But the major concern is to avoid another financial crisis, of which there have been too many in the past five years. From Mexico in 1995, through the Asian crisis in 1997 and Brazil in 1999, and, more recently in Argentina and Turkey, sudden reversals of short-term capital flows have created financial crises. In many cases, these crises have proved devastating to the citizens of the countries affected. The existence of deep and liquid international capital markets offers opportunities for greater risk diversification by both borrowers and lenders. But it also increases the risk of contagion from one country to another affected by an outflow of short-term debt finance.
There remains an urgent need for the international financial community to raise its game in both preventing and resolving such crises. On prevention, much has been achieved, built around the overriding principle of transparency. In itself, transparency will not prevent financial crises. But it can help reduce the frequency of crises - by alerting both markets and policy makers to problems on the horizon - and their severity - by minimising the surprises about the scale of any liquidity problems. On the resolution of crises, the past year has seen a significant change in practice with more weight given to the involvement of private sector creditors. The key to progress is the recognition that official finance from the IMF is strictly limited. Large bailouts from the IMF are undesirable - partly because they reduce the incentive for private sector investors to appraise carefully the risks they take, and partly because the funds available to the IMF are wholly inadequate for it to play the role of an international lender of last resort. Once it is recognised that official finance is limited, then it is clear that countries need to work closely with their own private sector creditors. Debt obligations must be honoured, although in some circumstances it may be necessary to restructure those obligations. The relationship between debtor countries and their private sector creditors is one that must be nurtured at all stages. And many emerging market economies have provided excellent examples of good relationships with their creditors, thus enabling them to raise new money or lengthen debt maturities at times of stress. The choice is not between large bailouts and no official finance. It is between an orderly framework, which recognises the complementary roles of private and official finance, and a disorderly process of default.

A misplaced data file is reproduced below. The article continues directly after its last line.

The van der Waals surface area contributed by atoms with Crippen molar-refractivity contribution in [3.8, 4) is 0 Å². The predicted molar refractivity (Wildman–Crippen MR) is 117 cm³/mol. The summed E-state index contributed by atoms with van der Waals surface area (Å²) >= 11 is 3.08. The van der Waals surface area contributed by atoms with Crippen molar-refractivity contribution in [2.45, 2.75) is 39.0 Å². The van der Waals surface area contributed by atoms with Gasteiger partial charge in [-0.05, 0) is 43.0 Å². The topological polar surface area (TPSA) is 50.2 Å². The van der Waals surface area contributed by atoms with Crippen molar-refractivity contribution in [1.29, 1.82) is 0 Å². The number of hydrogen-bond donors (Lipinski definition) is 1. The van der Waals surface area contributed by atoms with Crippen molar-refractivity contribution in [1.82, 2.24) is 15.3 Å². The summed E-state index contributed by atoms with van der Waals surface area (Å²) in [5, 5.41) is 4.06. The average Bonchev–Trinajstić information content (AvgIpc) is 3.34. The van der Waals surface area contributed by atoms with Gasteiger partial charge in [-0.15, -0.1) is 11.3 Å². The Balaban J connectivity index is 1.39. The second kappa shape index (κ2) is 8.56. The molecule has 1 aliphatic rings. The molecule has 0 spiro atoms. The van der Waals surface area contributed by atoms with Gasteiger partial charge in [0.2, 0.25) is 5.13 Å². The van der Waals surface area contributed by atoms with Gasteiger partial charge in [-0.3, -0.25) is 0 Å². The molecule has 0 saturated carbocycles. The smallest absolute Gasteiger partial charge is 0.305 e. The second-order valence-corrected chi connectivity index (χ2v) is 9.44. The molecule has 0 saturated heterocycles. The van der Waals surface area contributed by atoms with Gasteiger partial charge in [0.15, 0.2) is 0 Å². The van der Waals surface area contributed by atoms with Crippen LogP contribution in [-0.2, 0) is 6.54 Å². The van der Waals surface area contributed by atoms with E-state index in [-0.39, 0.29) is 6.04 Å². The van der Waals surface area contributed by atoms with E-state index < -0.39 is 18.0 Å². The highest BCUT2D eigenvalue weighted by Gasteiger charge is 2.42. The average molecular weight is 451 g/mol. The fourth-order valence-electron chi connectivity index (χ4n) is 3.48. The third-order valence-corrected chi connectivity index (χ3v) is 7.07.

The combination of transparency to prevent crises and private sector involvement to resolve crises, follows naturally from the view that markets require information to work efficiently but that investors should take responsibility for the risks they choose to bear. This sentiment is remarkably close to views expressed recently by the new US Treasury Secretary. Now is the time to put in place a more systematic framework for the prevention and resolution of financial crises so that emerging market economies can take their rightful place in the international economy.
What do these clouds mean for the UK economy? Fortunately, our own imbalances are on a much smaller scale than those in the US. But here too, final domestic demand growth, which has averaged 4% a year for four years, has exceeded supply and the trade deficit has risen. Indeed, net trade is now likely to have made a negative contribution to output growth for five consecutive years, the longest such period since the nineteenth century. Final domestic demand growth, and especially that of private consumption, needs to slow. Nevertheless, the differences between recent developments in the UK and the US are more significant than the similarities. Perhaps the most striking difference between the US and UK economies has been the remarkable resilience of business and consumer confidence in the UK in recent months. Of course, further weakness of the world economy, emanating perhaps in emerging markets, could change the outlook.
Nevertheless, Mr President, I am confident that the British economy can withstand the storms and vicissitudes of the international economic weather. But it is in the interests of all of us to work to ensure a prosperous international economy. No country is an island. As John Donne expressed the thought so vividly in his aptly-named Devotions upon Emergent Occasions "all mankind is of one author, and is one volume."